Standardized Color in the Food Industry: The Co-Creation of the Food Coloring Business in the United States, 1870–1940

by Ai Hisano

Overview — Beginning in the late 19th century, US food manufacturers tried to create the “right” color of foods that many consumers would recognize and in time take for granted. The United States became a leading country in the food coloring business with the rise of extensive mass marketing. By 1938, when Congress enacted the Food, Drug, and Cosmetic Act, the food coloring business had become a central and permanent component of food marketing strategies. This paper shows how food manufacturers, dye makers, and regulators co-created the food coloring business. Food-coloring practices became integrated into an entire strategy of manufacturing and marketing in the food industry.

Author Abstract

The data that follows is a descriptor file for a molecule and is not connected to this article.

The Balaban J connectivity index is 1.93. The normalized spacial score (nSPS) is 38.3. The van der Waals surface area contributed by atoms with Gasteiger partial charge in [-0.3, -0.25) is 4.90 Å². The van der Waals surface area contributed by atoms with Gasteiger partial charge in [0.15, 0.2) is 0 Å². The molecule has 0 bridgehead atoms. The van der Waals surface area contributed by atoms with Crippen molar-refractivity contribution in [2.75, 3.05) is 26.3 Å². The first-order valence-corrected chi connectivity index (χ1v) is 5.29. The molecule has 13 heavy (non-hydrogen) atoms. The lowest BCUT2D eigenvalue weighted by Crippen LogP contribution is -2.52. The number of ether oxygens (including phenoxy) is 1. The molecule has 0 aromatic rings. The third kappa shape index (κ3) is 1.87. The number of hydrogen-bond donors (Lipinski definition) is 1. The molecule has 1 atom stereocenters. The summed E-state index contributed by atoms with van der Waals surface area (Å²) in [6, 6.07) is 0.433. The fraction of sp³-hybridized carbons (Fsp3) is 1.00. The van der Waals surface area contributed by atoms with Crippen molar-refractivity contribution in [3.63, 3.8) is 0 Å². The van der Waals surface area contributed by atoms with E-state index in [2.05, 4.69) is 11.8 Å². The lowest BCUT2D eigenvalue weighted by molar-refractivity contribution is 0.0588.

This working paper examines how, starting in the 1870s, food manufacturers in the United States began to use standardized color, achieved by synthetic dyes, as part of their marketing strategies. Food manufacturers along with dye makers and regulators co-created the food-coloring business. Synthetic food dyes provided the food manufacturers with new tools for shaping and standardizing the color of foods, which had previously been colored with dyes extracted from natural plants and organic minerals, helping them to achieve mass production and mass marketing. Color was easier to control, reproduce, and commoditize than other sensory factors such as smell and texture. The federal Food and Drug Act of 1906 further assisted the management of product color in the food business by regulating and endorsing the industry's color control practices. By 1938, food dyes had achieved such widespread use, and had raised such public concern, that the federal government amended the 1906 Act to implement more stringent measures to regulate the industry.

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